Where Skin Care Meets Behavioral Science: 4 Tips To Be Less Angry At Your Skin

mbg Associate Editor By Jamie Schneider
mbg Associate Editor
Jamie Schneider is the Associate Editor at mindbodygreen, covering beauty and health. She has a B.A. in Organizational Studies and English from the University of Michigan, and her work has appeared in Coveteur, The Chill Times, and Wyld Skincare.
Where Skin Care Meets Behavioral Science: 4 Tips To Be Less Angry At Your Skin

We know skin care results are not immediate. And yet, it's common to feel frustrated and, well, angry when results take time.

I know this feeling all too well: Recently, I woke up to a cystic spot on my jaw, which I inherently know has no quick fix. After gently tending to the blemish the best I could, I went to bed praying my new friend would be gone in the a.m. (or at least smaller in size)—only to find it just as puffy and inflamed as the night before. The hot rush of anger caught me a little off-guard: I take painstakingly good care of my skin, I couldn't help but self-criticize. So why aren't I seeing results? 

It turns out, there's a psychological reason we can be so resentful toward our skin. Let's chat about where skin care meets behavioral science and what you can do to manage those feelings when they crop up.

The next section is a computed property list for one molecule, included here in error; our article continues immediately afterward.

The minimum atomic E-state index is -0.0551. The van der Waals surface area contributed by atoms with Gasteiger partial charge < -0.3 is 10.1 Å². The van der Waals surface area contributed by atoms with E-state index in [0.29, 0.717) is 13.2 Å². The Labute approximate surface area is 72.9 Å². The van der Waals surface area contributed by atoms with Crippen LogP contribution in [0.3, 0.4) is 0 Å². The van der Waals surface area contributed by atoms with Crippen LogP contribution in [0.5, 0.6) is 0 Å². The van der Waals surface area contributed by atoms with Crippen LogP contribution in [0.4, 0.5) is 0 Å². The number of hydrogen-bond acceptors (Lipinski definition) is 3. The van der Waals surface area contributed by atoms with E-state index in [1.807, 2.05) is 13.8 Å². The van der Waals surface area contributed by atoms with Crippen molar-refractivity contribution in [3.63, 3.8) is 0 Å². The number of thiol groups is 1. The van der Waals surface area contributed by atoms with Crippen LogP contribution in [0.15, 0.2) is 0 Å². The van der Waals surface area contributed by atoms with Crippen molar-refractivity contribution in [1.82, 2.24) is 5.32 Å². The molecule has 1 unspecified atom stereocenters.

Why is it so easy to get angry at your skin? 

It's something we've discussed time and again at mbg: Because your skin is outward-facing, it's often seen as a means to an end rather than the complex, dynamic organ that it is. So many of us talk about "good skin" and "bad skin," but we don't hold any other organs to this standard—we don't typically discuss, for instance, "good bladders" and "bad bladders." Skin, on the other hand, has these strong aesthetic ties, again since it's put on display.

"That doesn't make you shallow to have these fears," says clinical psychologist Perpetua Neo, DClinPsy. "You are allowed to have these concerns and doubts," but it helps to understand the why behind those feelings. 

Another reason? "We seek immediate gratification," Neo adds. "And if we're spending on our skin care, we expect it to deliver straight away, the way we're used to when spending on meals and entertainment." In other words, if you're dropping coin on a product, you expect it to work, like, right now.

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Tips to reduce frustration. 

First and foremost, it's important to know what your skin is trying to tell you—whether it's not fond of a certain product or regimen, or if there could be any underlying issues beneath the surface. But sometimes? You just break out, or you experience a flare-up, even though you're doing all the right things. 

In those moments, managing the stress that stems from self-criticism is key—and since research has shown psychological stress can translate into physical inflammation of the skin, it may even help your skin woes in the long run. 

Keep these tips in mind for when you're just having one of those days: 

1. Acknowledge your anger.